Adding decimals is a fundamental skill for you on your exam. It also applies in real life, since all money is in decimals. Adding decimals is similar to adding whole numbers, except it’s lined up slightly differently.
Depending on the problem, the below skills may be necessary. You will need them on an actual math GED® exam.
The Idea of Collecting
The difficult central concept for adding decimals involves collecting. Collecting the mathematical term for what you may have learned as carrying in school. During this process, if a column adds up to more than ten, then you write the ones place down and bring the tens place to the next column to the left. Do not carry more than one column.
This process repeats as often as necessary since each column is its own step in an addition problem. It’s vital that you do not confuse the places, since writing the tens spot and carrying the ones spot will lead to a wrong answer.
The Steps for Adding Decimals
The first step with any addition problem is setting up the places into columns. You will need to line numbers up based on the decimal, which is to the right of the ones place. Any space that does not have a number in it is assumed to be a zero.
Once all the columns line up neatly, it’s time to perform the actual math. You will start with the rightmost column and ignore the other columns until you’re done with that one. Add the two numbers together. If the number is less than 10, simply write it below the column. If the number is 10 or higher, you will need to carry. Then you move into the next rightmost column and repeat.
If you want to add more than two numbers at a time (ex. 2.3+4.5+2.1), you have two options. You can add the first two numbers, get that answer, and then add the original third. Your second option is to combine all three at the same time, which works if you make sure you’ve lined all the numbers based on the ones spot.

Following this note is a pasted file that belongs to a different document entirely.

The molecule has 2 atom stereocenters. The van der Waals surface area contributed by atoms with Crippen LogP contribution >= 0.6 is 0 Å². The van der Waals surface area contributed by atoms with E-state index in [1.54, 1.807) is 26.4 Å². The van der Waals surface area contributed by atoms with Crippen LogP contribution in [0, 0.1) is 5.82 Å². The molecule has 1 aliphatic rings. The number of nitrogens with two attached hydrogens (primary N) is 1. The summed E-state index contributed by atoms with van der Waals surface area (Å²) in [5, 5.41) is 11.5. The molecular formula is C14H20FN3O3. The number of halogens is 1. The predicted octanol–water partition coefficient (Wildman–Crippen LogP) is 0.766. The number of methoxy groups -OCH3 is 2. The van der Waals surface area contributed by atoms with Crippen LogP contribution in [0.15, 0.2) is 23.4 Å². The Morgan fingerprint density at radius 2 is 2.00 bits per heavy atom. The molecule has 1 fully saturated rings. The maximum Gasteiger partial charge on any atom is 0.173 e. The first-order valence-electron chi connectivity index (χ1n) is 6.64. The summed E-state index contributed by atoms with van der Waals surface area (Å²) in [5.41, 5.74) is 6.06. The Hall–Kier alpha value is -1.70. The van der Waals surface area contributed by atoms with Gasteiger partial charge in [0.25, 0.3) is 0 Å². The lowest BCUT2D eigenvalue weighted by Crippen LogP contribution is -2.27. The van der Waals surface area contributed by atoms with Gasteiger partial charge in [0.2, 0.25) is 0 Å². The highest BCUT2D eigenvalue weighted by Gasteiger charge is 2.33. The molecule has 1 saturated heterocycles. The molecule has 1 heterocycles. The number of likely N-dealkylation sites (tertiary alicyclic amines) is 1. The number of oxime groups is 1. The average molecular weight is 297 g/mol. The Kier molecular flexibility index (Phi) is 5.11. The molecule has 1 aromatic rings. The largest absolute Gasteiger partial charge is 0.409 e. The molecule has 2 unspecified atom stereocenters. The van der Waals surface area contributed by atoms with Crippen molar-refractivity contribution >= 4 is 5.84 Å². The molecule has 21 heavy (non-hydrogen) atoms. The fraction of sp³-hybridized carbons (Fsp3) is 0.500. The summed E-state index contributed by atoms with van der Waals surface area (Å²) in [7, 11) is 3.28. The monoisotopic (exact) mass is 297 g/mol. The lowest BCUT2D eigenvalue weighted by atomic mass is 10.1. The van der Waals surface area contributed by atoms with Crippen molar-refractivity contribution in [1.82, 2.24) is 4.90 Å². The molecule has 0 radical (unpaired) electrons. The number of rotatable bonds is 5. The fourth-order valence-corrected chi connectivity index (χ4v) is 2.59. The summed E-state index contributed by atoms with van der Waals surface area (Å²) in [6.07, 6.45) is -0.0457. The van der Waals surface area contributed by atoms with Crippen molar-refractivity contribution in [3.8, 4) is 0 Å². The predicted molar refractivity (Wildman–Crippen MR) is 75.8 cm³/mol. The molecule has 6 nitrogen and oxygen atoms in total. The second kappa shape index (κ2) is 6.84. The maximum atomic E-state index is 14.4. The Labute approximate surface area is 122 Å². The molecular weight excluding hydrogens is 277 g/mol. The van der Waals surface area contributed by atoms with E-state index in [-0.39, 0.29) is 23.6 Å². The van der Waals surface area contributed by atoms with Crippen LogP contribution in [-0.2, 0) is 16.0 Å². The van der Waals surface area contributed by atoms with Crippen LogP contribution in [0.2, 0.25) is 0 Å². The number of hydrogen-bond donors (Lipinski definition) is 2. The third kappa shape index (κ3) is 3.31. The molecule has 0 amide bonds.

Example Problems for Adding Decimals
Let’s start with a simple problem, 2.5+3. When we line this up, the 3 will go under the 2 and a 0 would be written under the 5. To begin, we would add the 5 and the 0, for a total of 5. Since that’s less than 10, we can simply write it down. Then we add the 2 and the 3 for a total of 5, which we write under that ones column. That makes the answer 5.5.
Another example of adding whole numbers is 2.3+4.5. We would line this up so that the 5 is under the 3 and the 4 is under the 2. Since we start from the tenths column, that’s 8. That’s less than 10, so there’s no carrying. Then we add the 2 and the 4 in the ones column, which comes to 6. That makes our final answer 6.8.
Now let’s do a little collecting with 123+19.1. We’ll add a .0 to the 123 so everything lines up. We’ll start from the tenths spot with 0 plus 1. Then it’s 3 plus 9, which is 12. We’ll carry the 1 and write the three under the ones column. Then it’s on to the 2 and the 1, plus the carried 1. That’s 4, so no carrying. We’ll bring the leftmost 1 straight down. That makes our final answer 142.1.